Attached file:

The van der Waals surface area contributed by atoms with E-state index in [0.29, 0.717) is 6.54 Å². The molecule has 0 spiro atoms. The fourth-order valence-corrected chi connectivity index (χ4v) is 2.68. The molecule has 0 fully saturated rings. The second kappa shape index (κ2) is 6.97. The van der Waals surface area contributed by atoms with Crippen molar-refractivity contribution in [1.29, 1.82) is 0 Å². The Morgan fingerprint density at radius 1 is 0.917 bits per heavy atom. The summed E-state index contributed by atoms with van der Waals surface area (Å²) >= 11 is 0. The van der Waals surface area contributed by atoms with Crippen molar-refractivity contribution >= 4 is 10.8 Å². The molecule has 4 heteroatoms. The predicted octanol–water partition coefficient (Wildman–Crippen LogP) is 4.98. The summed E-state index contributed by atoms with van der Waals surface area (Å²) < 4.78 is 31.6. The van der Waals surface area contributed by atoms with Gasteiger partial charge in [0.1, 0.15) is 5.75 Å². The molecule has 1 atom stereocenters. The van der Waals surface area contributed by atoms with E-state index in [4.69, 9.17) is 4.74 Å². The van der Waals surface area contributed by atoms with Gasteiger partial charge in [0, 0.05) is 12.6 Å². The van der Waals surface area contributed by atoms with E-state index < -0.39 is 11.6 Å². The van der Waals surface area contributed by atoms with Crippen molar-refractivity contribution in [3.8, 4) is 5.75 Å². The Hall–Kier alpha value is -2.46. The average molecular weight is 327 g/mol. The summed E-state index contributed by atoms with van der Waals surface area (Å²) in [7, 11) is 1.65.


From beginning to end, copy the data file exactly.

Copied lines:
The van der Waals surface area contributed by atoms with E-state index in [0.29, 0.717) is 6.54 Å². The molecule has 0 spiro atoms. The fourth-order valence-corrected chi connectivity index (χ4v) is 2.68. The molecule has 0 fully saturated rings. The second kappa shape index (κ2) is 6.97. The van der Waals surface area contributed by atoms with Crippen molar-refractivity contribution in [1.29, 1.82) is 0 Å². The Morgan fingerprint density at radius 1 is 0.917 bits per heavy atom. The summed E-state index contributed by atoms with van der Waals surface area (Å²) >= 11 is 0. The van der Waals surface area contributed by atoms with Crippen molar-refractivity contribution >= 4 is 10.8 Å². The molecule has 4 heteroatoms. The predicted octanol–water partition coefficient (Wildman–Crippen LogP) is 4.98. The summed E-state index contributed by atoms with van der Waals surface area (Å²) < 4.78 is 31.6. The van der Waals surface area contributed by atoms with Gasteiger partial charge in [0.1, 0.15) is 5.75 Å². The molecule has 1 atom stereocenters. The van der Waals surface area contributed by atoms with E-state index in [4.69, 9.17) is 4.74 Å². The van der Waals surface area contributed by atoms with Gasteiger partial charge in [0, 0.05) is 12.6 Å². The van der Waals surface area contributed by atoms with E-state index < -0.39 is 11.6 Å². The van der Waals surface area contributed by atoms with Crippen molar-refractivity contribution in [3.8, 4) is 5.75 Å². The Hall–Kier alpha value is -2.46. The average molecular weight is 327 g/mol. The summed E-state index contributed by atoms with van der Waals surface area (Å²) in [7, 11) is 1.65.